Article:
EESA Success Stories:
Plug-in Hybrid Engine Thermal State and Resulting Efficiency
Losses on the order of 25-40% have been observed from ambient 20° C cold starts to optimal hot temperature urban drive cycle operation in plug-in hybrid electric vehicles (PHEVs). These losses are especially critical for PHEVs, when long durations between engine operation result in reduced engine temperature. The resulting increase in fuel consumption is not well characterized and the total impact on fuel consumption is not quantified.
To characterize the thermal effect on PHEV fuel consumption in order to improve real world driving fuel economy.
Modeled UDDS fuel consumption as a function of initial engine temperature. Background photo depicts test vehicle on chassis dynamometer.
Response surface methodology techniques (statistical modeling) were used to characterize the thermal effect on PHEV engine efficiency. Combined with a technique for predicting the engine thermal state from its operational history, this unique methodology accurately predicts fuel consumption over a drive cycle from ambient cold start to fully operational temperature.
Fueling rate response surface at 22°C engine temperature.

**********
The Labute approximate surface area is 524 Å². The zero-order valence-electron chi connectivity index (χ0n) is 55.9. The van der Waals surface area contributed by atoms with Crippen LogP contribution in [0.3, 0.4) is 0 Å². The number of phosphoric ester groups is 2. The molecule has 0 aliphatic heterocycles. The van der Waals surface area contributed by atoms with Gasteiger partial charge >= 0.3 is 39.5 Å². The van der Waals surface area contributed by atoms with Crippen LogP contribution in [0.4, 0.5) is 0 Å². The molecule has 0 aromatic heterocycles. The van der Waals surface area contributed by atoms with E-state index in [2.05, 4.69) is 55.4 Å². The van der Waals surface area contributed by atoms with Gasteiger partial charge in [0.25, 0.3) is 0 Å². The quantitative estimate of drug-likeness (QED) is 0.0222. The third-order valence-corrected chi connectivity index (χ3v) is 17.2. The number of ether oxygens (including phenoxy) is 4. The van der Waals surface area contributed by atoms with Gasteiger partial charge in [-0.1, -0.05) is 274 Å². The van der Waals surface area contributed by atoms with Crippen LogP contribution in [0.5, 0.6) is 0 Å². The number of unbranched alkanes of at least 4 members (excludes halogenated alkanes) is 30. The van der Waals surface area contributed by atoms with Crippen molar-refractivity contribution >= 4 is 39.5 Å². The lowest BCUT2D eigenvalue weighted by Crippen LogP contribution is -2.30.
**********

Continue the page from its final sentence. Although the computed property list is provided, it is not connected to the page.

- Engine efficiency improved significantly with increasing engine temperature.
- Projected optimal engine temperature was ~25% more efficient than a 22° C ambient cold start.
- The initial enrichment spike during a cold start accounted for a ~3% fueling increase compared to a warm engine. Even greater accumulated losses (~20%) followed this cold start enrichment until the optimal engine temperature was reached.
- Between the range of 25 - 60°C, each 5° C increase in initial engine temperature decreased fuel consumption by 3.2% and 1.9%, respectively.
- Losses associated with the electric components, rolling losses, and transaxles were minimal relative to engine and transmission thermal losses.
To develop a displacement-independent engine model to be used in vehicle simulation work to account for engine thermal efficiency effects.
"Variations in ambient temperatures and driving styles have a significant impact on fuel consumption by advanced powertrain vehicles. Understanding these efficiency losses will ultimately result in engineering more fuel-efficient vehicles,” said Forrest Jehlik, principal mechanical engineer, Argonne National Laboratory.
- Poster: Plug-in Hybrid Engine Thermal State and Resulting Efficiency (559 kB pdf)